Skip to Content

Why Car Owners Are Rejecting Insurance Discounts

A picture taken on January 8, 2011 in BaA picture taken on January 8, 2011 in Ba
GPS system displayed in a car.Photograph by Philippe Huguen — AFP via Getty Images

Car insurance companies are offering customers discounts to let them track their driving habits.

Major auto insurance companies including Progressive (PGR), Allstate (ALL), and State Farm (STATE-FARM), are asking customers to sign off on having sensors in their cars so that the companies can essentially track their every move. The Wall Street Journal reports that the sensors allow insurance companies to see how far people drive, how often they slam on the brakes, and when they exceed the speed limit.

This lets insurance companies recognize which are the safe drivers who are less likely to file a claim. They’re attempting to build towards a future in which they can use location data to more accurately evaluate risk and tailor each insurance policy to fit individual drivers. However, they need customers to consent to having a tracking device in their cars, and a lot of people are cautious.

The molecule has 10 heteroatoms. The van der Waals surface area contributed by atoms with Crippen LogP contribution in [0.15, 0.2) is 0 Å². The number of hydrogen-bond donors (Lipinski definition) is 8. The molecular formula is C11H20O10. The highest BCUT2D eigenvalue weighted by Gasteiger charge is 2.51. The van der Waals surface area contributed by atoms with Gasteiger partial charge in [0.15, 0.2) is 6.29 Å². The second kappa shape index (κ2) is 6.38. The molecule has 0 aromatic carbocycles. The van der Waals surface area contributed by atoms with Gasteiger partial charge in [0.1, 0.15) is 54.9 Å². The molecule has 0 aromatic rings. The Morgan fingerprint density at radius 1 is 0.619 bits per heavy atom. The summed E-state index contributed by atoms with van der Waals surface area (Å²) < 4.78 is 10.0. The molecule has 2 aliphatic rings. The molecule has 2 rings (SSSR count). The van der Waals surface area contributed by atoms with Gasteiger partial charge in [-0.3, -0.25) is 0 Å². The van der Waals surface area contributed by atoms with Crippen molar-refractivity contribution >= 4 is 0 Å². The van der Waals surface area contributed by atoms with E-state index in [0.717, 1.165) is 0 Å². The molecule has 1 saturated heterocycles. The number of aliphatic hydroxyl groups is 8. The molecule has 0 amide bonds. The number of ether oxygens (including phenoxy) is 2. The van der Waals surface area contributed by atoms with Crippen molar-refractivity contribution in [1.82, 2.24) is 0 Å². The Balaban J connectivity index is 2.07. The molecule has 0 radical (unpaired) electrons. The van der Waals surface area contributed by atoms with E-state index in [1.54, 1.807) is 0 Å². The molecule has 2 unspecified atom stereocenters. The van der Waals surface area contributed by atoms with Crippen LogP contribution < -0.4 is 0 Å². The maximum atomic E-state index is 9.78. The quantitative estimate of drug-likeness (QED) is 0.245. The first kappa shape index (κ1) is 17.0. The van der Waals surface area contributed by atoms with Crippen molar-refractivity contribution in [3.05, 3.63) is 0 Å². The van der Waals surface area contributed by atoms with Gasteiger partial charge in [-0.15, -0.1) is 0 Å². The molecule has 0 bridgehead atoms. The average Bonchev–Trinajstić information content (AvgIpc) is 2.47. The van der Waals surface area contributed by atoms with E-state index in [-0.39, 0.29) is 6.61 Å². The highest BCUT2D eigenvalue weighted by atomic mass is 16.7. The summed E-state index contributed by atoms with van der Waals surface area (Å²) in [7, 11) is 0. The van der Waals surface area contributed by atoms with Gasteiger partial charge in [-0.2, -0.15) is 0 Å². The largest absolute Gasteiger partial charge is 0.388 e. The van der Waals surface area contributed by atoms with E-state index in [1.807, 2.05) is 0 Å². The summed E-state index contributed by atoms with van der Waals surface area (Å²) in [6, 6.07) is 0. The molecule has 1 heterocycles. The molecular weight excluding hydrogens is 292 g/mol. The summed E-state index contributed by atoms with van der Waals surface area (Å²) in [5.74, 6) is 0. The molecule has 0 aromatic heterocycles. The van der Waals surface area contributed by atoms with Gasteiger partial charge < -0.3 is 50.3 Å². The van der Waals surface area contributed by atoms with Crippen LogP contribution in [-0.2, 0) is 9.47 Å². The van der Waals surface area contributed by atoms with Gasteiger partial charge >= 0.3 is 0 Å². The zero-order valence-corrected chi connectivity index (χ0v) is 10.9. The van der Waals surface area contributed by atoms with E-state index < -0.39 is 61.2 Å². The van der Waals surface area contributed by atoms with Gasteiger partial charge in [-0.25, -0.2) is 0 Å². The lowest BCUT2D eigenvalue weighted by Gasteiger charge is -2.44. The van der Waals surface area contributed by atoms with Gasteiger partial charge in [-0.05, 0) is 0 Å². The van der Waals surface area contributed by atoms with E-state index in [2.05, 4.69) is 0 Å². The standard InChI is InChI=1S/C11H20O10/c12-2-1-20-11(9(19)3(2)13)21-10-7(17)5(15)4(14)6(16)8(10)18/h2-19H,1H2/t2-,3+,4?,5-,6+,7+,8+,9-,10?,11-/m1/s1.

“I know some people say, ‘What do you have to hide,’ but I don’t want big business or Big Brother involved in my personal life,” one San Diego driver, Shauna Aiken, told the Journal. “It just creeps me out.”

Insurers are offering plug-in devices and smartphone applications, and are even making deals with carmakers to be able to use their in-car computers as tracking devices. They’r trying to temp customers to sign off by offering discounts as high as 30%. Allstate offers a “Drivewise” program that allows tracked customers to accrue points for safe driving habits that can then be exchanged for merchandise, gift cards, or local offers.

So far, about a quarter of new Progressive customers and a third of Allstate customers are giving their consent.